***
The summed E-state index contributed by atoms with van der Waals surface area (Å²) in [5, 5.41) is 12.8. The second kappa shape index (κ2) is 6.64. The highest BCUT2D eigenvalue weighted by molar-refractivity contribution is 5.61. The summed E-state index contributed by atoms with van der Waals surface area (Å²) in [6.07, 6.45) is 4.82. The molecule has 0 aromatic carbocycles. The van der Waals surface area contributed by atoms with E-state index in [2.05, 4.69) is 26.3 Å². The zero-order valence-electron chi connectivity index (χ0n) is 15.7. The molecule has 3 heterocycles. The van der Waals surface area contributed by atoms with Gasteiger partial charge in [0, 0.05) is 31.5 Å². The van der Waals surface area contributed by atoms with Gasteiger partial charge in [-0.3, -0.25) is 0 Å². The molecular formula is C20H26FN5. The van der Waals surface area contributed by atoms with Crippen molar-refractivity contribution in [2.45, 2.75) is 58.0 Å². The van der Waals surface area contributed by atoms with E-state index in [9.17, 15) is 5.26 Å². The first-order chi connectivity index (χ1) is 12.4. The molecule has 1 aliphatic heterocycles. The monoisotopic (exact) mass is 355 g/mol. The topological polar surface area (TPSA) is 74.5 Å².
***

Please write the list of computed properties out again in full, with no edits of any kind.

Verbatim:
The summed E-state index contributed by atoms with van der Waals surface area (Å²) in [5, 5.41) is 12.8. The second kappa shape index (κ2) is 6.64. The highest BCUT2D eigenvalue weighted by molar-refractivity contribution is 5.61. The summed E-state index contributed by atoms with van der Waals surface area (Å²) in [6.07, 6.45) is 4.82. The molecule has 0 aromatic carbocycles. The van der Waals surface area contributed by atoms with E-state index in [2.05, 4.69) is 26.3 Å². The zero-order valence-electron chi connectivity index (χ0n) is 15.7. The molecule has 3 heterocycles. The van der Waals surface area contributed by atoms with Gasteiger partial charge in [0, 0.05) is 31.5 Å². The van der Waals surface area contributed by atoms with Gasteiger partial charge in [-0.3, -0.25) is 0 Å². The molecular formula is C20H26FN5. The van der Waals surface area contributed by atoms with Crippen molar-refractivity contribution in [2.45, 2.75) is 58.0 Å². The van der Waals surface area contributed by atoms with E-state index in [9.17, 15) is 5.26 Å². The first-order chi connectivity index (χ1) is 12.4. The molecule has 1 aliphatic heterocycles. The monoisotopic (exact) mass is 355 g/mol. The topological polar surface area (TPSA) is 74.5 Å².